videocam Jackie Brown

reviewed by Nick Burton

Published in Issue No. 16 ~ September, 1998

Quentin Tarantino’s Jackie Brown (Miramax) may not have the immediate impact that Pulp Fiction had, and it may not have the same pop culture resonance (it might not do for Pam Grier and the Delfonics what that film did for John Travolta and Dick Dale, either), but, nevertheless, it is an excellent film that finds Tarantino back in the familiar milieu of suburban L.A.’s criminal underground. Based on Elmore Leonard’s novel Rum Punch, the film tells the story of the title character (played by 70’s B-movie queen Pam Grier), a stewardess who has taken to delivering money from Mexico to black market gun runner Ordell Robbie (Samuel L. Jackson). When Jackie gets busted by the A.T.F. (led by agent Michael Keaton), it becomes apparent that she’ll have to give the Feds the goods on Robbie to stay out of prison, and stay in Robbie’s good graces to stay alive. With the assistance of sympathetic bail bondsman Max Cherry (Robert Forster), Jackie hatches a plan to get Robbie while delivering a half million dollars to him under the Fed’s noses, all the while keeping the loot out of the hands of Robbie’s stoner surfer-chick mistress, Melanie (Bridget Fonda), and ex-bank robber and potential psycho, Louis (Robert DeNiro).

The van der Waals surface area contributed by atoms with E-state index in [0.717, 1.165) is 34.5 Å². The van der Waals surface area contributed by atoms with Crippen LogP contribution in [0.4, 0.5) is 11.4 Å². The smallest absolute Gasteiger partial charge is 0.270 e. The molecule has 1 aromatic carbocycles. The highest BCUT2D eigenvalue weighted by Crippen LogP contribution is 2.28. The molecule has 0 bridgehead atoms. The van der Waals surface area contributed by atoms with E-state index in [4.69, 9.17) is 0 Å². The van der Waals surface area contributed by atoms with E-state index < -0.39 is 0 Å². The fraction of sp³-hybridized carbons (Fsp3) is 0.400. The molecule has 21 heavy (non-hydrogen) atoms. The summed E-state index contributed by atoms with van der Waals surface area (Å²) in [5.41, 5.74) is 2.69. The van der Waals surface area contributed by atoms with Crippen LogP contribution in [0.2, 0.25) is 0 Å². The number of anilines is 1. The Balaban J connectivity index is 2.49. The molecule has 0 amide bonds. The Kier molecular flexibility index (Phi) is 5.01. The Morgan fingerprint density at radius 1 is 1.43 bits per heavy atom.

This is a brilliantly written, deliberately paced film. It may disappoint those used to Tarantino’s more viscerally charged Reservoir Dogs and Pulp Fiction, but even those purists will find some slick moves here to be sure. The main money exchange, for example, is done with a narrative device taken straight from Stanley Kubrick’s The Killing. And in true Tarantino-esque style, a few expected movie geek references are thrown in. Specifically, a nod or two to Jack Hill, who directed Grier in Foxy Brown and Coffy.

Tarantino seems so sure of his ensemble of rich and eccentric characters here that he’s more than happy taking his time to let the story develop slowly, giving equal weight to each character. The acting here is remarkable, with Jackson, Forster, Fonda and DeNiro all giving first rate performances. Pam Grier is never less than wonderful and watching her stay several steps ahead of everyone else in her smooth con is a major treat.

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Nick Burton lives in Newport Beach, California. His fiction has appeared in many small press and web publications, inlcuding: Chronicles Of Fiction, Pauper, and of course Pif.